June 6, 2018

May 16, 2018

May 2, 2018

Please reload

Recent Posts

It's a Puzzle

February 26, 2018

 In elementary school, I was weird and awkward.  I certainly wasn't the only weird and awkward kid in my class.  I grew up in an area with a very real poverty problem and many of my classmates were struggling with home lives I never could have imagined.  I wasn't like them.  My family had money.  We had stability.  I wasn't like the other kids with money, though.  I was fat.  I didn't understand social interactions very well.  I was easily offended and hurt.  I had interests that did not align with my classmates' (for example, my favorite movie from the age of 10 was It's a Wonderful Life and my favorite movie star in fifth grade was James Dean--I used to wear a locket with his picture in it).  

 

I never quite felt I fit anywhere.  This isn't an unusual condition.  I recognize that now.  When I was a child, though, it seemed I'd never find the right place for someone like me.  At home, I wasn't really like my family, either.  My politics, from a very early age, were more liberal than my parents'.  My interests weren't anything like my brother's.  Because my parents didn't really know what to do with me, I ended being a bit flavorless:  I wasn't exceptional at anything, I was obsessed with pleasing them, and yet I also never felt fulfilled or happy.  None of this was by design or intention.  It's just what happened.  I wasn't like my family.  I wasn't like my peers. 

 

By the time I reached high school, I'd found a small group of friends.  I was closer to some than others, but I definitely still felt like an outsider.  They were smart and talented.  They took high level math classes and joined the school theatre troupe and played in the marching band.  I didn't do any of those things.  I felt sick and unhappy at get-togethers and parties.  I had a very hard time making friends with new people.  I just wasn't able to find a spot for myself.  I felt like a a lost puzzle piece.  Somewhere, a puzzle wasn't finished because I'd gotten misplaced.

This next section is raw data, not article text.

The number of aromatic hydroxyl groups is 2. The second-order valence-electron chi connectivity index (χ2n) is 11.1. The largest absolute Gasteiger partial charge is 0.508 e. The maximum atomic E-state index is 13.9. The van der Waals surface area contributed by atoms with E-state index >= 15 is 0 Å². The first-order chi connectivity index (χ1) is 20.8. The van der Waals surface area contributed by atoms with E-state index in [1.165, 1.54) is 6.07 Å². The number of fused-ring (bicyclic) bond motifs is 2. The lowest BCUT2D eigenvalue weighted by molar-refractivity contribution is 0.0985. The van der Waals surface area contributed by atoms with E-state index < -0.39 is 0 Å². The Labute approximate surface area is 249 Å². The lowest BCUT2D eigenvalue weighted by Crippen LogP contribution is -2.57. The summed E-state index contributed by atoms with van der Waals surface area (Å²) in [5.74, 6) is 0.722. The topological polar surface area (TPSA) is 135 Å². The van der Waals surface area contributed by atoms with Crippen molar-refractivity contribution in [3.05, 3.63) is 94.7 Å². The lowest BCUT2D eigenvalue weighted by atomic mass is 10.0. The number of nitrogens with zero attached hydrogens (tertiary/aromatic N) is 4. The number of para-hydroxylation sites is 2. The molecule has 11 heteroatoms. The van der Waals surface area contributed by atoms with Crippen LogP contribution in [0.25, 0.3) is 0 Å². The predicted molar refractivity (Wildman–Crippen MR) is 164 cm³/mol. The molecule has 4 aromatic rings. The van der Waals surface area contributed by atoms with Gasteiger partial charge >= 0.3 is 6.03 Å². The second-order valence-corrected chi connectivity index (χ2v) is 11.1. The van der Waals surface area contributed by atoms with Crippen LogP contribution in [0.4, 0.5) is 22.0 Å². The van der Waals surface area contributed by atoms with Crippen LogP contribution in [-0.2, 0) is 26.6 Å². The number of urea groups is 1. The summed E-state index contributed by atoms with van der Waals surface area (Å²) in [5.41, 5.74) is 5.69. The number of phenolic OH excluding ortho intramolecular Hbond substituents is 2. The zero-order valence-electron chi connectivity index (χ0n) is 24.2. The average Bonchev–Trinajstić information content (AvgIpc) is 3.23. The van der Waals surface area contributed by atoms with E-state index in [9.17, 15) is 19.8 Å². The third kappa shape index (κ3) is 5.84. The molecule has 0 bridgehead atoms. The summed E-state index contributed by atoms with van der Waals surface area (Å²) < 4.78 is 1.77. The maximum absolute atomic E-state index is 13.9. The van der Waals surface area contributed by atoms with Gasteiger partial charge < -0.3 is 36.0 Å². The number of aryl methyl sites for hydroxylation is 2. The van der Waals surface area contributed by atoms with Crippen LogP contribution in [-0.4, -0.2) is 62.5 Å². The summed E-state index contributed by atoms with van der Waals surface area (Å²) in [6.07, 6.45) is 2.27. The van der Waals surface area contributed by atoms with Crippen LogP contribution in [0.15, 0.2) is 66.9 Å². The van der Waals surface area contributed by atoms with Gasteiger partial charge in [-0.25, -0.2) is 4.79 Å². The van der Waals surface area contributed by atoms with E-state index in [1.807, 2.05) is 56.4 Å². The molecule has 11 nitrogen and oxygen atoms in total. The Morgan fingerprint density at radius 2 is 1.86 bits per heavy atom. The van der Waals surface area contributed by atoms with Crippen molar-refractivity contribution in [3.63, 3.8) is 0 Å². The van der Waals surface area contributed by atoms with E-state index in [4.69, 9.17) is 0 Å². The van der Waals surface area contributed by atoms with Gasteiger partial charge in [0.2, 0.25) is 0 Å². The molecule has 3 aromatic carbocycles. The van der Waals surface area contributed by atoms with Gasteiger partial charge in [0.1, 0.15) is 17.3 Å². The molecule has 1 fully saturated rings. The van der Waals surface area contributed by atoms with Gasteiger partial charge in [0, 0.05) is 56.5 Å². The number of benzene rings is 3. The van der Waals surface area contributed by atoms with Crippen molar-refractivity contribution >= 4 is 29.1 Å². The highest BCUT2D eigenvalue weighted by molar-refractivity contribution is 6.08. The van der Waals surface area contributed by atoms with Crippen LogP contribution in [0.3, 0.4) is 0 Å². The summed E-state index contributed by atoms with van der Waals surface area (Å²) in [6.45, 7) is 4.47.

Well, actually, I'm sure I thought of it more like I was broken - I couldn't imagine a place where I would fit.  This sounds bleak.  It wasn't so bleak.  Yes, I was very unhappy but I had friends, I got pretty OK grades, I had a nice home, I was better off than most people.  I don't want to catastrophize.  I only want to express that I never felt like I had a space where I could be myself, fit in, be a part of something larger.

 

College wasn't different.  I wasn't good at parties.  I couldn't talk to members of the opposite sex.  I didn't do well talking to strangers.  Grad school proved pretty similar.  Then, came adulthood.

 

As an adult, I felt less weird and ill-fitting, but I didn't make any strides when it came to actually finding my tribe.  I had great friends, but they all partnered up, married, and eventually began to have kids.  I never even dated.  I couldn't make myself get out there, meet men, or truly even think about making a move with someone.  Instead, I folded up tighter into myself.  I gave in to my depression, I chiseled away at friendships until my social circle was incredibly tiny - pushing everyone away with a series of excuses.  I had a few hang on, but not many.  Who could blame them?